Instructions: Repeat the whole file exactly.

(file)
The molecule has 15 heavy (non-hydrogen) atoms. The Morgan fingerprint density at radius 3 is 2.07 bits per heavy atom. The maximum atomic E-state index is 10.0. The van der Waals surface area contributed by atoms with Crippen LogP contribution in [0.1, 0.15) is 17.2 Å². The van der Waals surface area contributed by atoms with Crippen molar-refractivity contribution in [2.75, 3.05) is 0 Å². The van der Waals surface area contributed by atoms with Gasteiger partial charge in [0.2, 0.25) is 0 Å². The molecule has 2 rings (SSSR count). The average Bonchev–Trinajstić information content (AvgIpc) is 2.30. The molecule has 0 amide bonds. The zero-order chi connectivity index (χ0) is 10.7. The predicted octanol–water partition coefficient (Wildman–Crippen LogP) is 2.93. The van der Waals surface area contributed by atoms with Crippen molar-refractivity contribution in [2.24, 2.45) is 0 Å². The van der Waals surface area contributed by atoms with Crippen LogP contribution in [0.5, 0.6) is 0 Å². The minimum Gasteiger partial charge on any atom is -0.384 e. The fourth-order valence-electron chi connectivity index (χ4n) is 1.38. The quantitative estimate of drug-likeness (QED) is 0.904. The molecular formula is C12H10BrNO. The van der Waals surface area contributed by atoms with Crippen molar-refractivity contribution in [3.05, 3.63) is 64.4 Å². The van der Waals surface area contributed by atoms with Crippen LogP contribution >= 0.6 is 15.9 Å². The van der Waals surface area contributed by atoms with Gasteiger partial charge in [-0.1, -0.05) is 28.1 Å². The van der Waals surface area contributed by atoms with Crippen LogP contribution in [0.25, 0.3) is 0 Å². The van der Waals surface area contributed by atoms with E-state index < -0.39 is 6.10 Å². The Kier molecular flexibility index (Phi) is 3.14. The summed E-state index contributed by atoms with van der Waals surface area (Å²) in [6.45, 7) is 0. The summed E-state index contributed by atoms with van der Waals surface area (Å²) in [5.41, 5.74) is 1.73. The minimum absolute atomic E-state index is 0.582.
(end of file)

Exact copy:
The molecule has 15 heavy (non-hydrogen) atoms. The Morgan fingerprint density at radius 3 is 2.07 bits per heavy atom. The maximum atomic E-state index is 10.0. The van der Waals surface area contributed by atoms with Crippen LogP contribution in [0.1, 0.15) is 17.2 Å². The van der Waals surface area contributed by atoms with Crippen molar-refractivity contribution in [2.75, 3.05) is 0 Å². The van der Waals surface area contributed by atoms with Gasteiger partial charge in [0.2, 0.25) is 0 Å². The molecule has 2 rings (SSSR count). The average Bonchev–Trinajstić information content (AvgIpc) is 2.30. The molecule has 0 amide bonds. The zero-order chi connectivity index (χ0) is 10.7. The predicted octanol–water partition coefficient (Wildman–Crippen LogP) is 2.93. The van der Waals surface area contributed by atoms with Crippen molar-refractivity contribution in [2.24, 2.45) is 0 Å². The van der Waals surface area contributed by atoms with Crippen LogP contribution in [0.5, 0.6) is 0 Å². The minimum Gasteiger partial charge on any atom is -0.384 e. The fourth-order valence-electron chi connectivity index (χ4n) is 1.38. The quantitative estimate of drug-likeness (QED) is 0.904. The molecular formula is C12H10BrNO. The van der Waals surface area contributed by atoms with Crippen molar-refractivity contribution in [3.05, 3.63) is 64.4 Å². The van der Waals surface area contributed by atoms with Crippen LogP contribution >= 0.6 is 15.9 Å². The van der Waals surface area contributed by atoms with Gasteiger partial charge in [-0.1, -0.05) is 28.1 Å². The van der Waals surface area contributed by atoms with Crippen LogP contribution in [0.25, 0.3) is 0 Å². The van der Waals surface area contributed by atoms with E-state index < -0.39 is 6.10 Å². The Kier molecular flexibility index (Phi) is 3.14. The summed E-state index contributed by atoms with van der Waals surface area (Å²) in [6.45, 7) is 0. The summed E-state index contributed by atoms with van der Waals surface area (Å²) in [5.41, 5.74) is 1.73. The minimum absolute atomic E-state index is 0.582.